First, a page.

As we prepare for the 2023 legislative session, Children’s Alliance is strengthening our capacity to deliver relevant and up-to-date information on the most important issues facing children and families in our state. Alongside gathering data from sources like KIDS COUNT and collaborating on priorities with partners in coalitions like the Early Learning Action Alliance and Washington Dental Access Campaign, we also engage our members through an annual online survey. This survey allows us to hear directly from you about the challenges facing your family and your broader community.
The annual member survey gathers critical input that helps to inform our legislative agenda and priorities for the coming year. It also helps us identify emerging issues that impact the kids and families you care about.
This year, we received 163 total responses to our annual survey from members like you. While the responses can’t speak for the whole state, they tell a story that is echoed across Washington: Families are still struggling in the aftermath of the pandemic, and a lack of access to affordable child care and health care puts further pressure on already burdened parents and caregivers.
We heard the following top areas of concern:
Early learning and child care - Many parents and caregivers lack access to high-quality and affordable care for infants, toddlers, preschoolers and school-age kids. In fact, data shows that currently, only 33 percent of families across the state have their child care needs met.
Mental and behavioral health services – Both children and their caregivers are struggling with trauma in the wake of a global pandemic and under the weight of systemic racism. The 2022 KIDS COUNT Data Book shows that 15.1 percent of children in Washington suffer from anxiety or depression, compared to 11.8 percent nationally. There is a clear need for better access to mental health services for families dealing with mental illness and heightened stress.
Economic security and job instability – Many parents are striving to return to the workforce post-pandemic, but lack of child care options exacerbates existing economic issues and makes it difficult for parents to keep a stable job. This makes it impossible for many families to rise out of poverty. While numbers have continually decreased since 2010, the most recent data shows that 12% of Washington kids are living in poverty.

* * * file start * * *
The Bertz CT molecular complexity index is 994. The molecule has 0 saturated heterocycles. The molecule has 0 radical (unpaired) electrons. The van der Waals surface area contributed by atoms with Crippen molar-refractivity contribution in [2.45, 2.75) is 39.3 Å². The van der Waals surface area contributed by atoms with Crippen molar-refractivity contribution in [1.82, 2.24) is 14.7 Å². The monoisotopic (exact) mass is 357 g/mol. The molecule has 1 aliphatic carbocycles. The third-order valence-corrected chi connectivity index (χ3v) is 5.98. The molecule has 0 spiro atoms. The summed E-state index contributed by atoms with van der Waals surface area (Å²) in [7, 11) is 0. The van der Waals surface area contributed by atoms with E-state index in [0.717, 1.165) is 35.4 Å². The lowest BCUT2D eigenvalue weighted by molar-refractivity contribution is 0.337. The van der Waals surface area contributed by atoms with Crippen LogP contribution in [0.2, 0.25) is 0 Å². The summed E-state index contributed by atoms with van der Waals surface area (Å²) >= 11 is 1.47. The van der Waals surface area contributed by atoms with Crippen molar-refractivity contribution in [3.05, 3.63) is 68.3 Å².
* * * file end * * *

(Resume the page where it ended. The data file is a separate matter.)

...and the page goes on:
Housing and homelessness – Due to unstable jobs and economic hardship, many families are worried about keeping and affording their homes. This is especially true for those in areas where the housing and rental market is skyrocketing. Eleven percent of children in Washington live in households where adults are struggling to make rent or mortgage payments on time.
Health and dental care – In addition to concerns about mental and behavioral health services, basic health and dental needs are not being met for families in many areas of Washington state, especially when those families need culturally competent or disability-friendly care for their children. Recent data shows that more than 2 million Washington residents have a dental care provider shortage where they live.
Most importantly, we heard your concerns about racial equity. We know that every challenge faced by families is made more difficult under racially unjust systems and public policies. This is why we choose policy priorities that advance racial equity, undo the damage caused by racism and support families of color. In every one of our campaigns, we seek to identify and reverse the racial disparities and inequalities impacting kids.
We are grateful to everyone who took the time to share their perspectives with us. The survey results affirmed that we must continue prioritizing early learning, health (both mental and physical), and financial stability for children and families. We shared your input with our Public Policy Council, which is charged with advising Children’s Alliance on critical policy issues. We’ll weigh this input deliberately as we prepare for the 2023 legislative session. If you are interested in hearing from Washington lawmakers on how we can advance racial equity for kids through public policy in the upcoming session, we invite you to join us online on October 27th for Path Forward.